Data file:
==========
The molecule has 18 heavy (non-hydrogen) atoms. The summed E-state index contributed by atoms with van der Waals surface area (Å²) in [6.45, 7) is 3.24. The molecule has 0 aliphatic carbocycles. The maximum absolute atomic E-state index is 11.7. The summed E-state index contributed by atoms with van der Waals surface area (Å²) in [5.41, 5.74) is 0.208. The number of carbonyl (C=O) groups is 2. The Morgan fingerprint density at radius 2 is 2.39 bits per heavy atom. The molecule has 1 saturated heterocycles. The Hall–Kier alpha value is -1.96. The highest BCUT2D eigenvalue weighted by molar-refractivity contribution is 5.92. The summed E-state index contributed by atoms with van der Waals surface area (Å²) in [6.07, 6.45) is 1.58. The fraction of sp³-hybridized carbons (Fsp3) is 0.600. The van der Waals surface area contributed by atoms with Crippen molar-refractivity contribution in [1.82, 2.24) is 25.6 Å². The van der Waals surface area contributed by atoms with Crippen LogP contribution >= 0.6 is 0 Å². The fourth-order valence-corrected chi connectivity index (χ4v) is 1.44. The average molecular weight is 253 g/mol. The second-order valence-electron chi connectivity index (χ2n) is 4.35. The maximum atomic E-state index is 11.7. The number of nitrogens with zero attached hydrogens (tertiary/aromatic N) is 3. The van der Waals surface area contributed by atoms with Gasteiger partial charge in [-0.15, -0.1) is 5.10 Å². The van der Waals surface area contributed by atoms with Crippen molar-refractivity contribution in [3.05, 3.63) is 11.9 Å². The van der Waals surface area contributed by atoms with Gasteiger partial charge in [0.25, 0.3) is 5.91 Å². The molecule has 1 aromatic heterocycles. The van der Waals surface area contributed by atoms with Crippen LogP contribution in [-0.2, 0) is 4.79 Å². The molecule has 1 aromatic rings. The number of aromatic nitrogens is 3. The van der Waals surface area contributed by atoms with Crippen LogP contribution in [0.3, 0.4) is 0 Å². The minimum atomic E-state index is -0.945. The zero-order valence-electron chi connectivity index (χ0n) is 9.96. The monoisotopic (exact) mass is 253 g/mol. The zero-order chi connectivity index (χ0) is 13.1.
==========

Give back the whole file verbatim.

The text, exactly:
The molecule has 18 heavy (non-hydrogen) atoms. The summed E-state index contributed by atoms with van der Waals surface area (Å²) in [6.45, 7) is 3.24. The molecule has 0 aliphatic carbocycles. The maximum absolute atomic E-state index is 11.7. The summed E-state index contributed by atoms with van der Waals surface area (Å²) in [5.41, 5.74) is 0.208. The number of carbonyl (C=O) groups is 2. The Morgan fingerprint density at radius 2 is 2.39 bits per heavy atom. The molecule has 1 saturated heterocycles. The Hall–Kier alpha value is -1.96. The highest BCUT2D eigenvalue weighted by molar-refractivity contribution is 5.92. The summed E-state index contributed by atoms with van der Waals surface area (Å²) in [6.07, 6.45) is 1.58. The fraction of sp³-hybridized carbons (Fsp3) is 0.600. The van der Waals surface area contributed by atoms with Crippen molar-refractivity contribution in [1.82, 2.24) is 25.6 Å². The van der Waals surface area contributed by atoms with Crippen LogP contribution >= 0.6 is 0 Å². The fourth-order valence-corrected chi connectivity index (χ4v) is 1.44. The average molecular weight is 253 g/mol. The second-order valence-electron chi connectivity index (χ2n) is 4.35. The maximum atomic E-state index is 11.7. The number of nitrogens with zero attached hydrogens (tertiary/aromatic N) is 3. The van der Waals surface area contributed by atoms with Gasteiger partial charge in [-0.15, -0.1) is 5.10 Å². The van der Waals surface area contributed by atoms with Crippen molar-refractivity contribution in [3.05, 3.63) is 11.9 Å². The van der Waals surface area contributed by atoms with Gasteiger partial charge in [0.25, 0.3) is 5.91 Å². The molecule has 1 aromatic heterocycles. The van der Waals surface area contributed by atoms with Crippen LogP contribution in [-0.2, 0) is 4.79 Å². The molecule has 1 aromatic rings. The number of aromatic nitrogens is 3. The van der Waals surface area contributed by atoms with Crippen LogP contribution in [0.3, 0.4) is 0 Å². The minimum atomic E-state index is -0.945. The zero-order valence-electron chi connectivity index (χ0n) is 9.96. The monoisotopic (exact) mass is 253 g/mol. The zero-order chi connectivity index (χ0) is 13.1.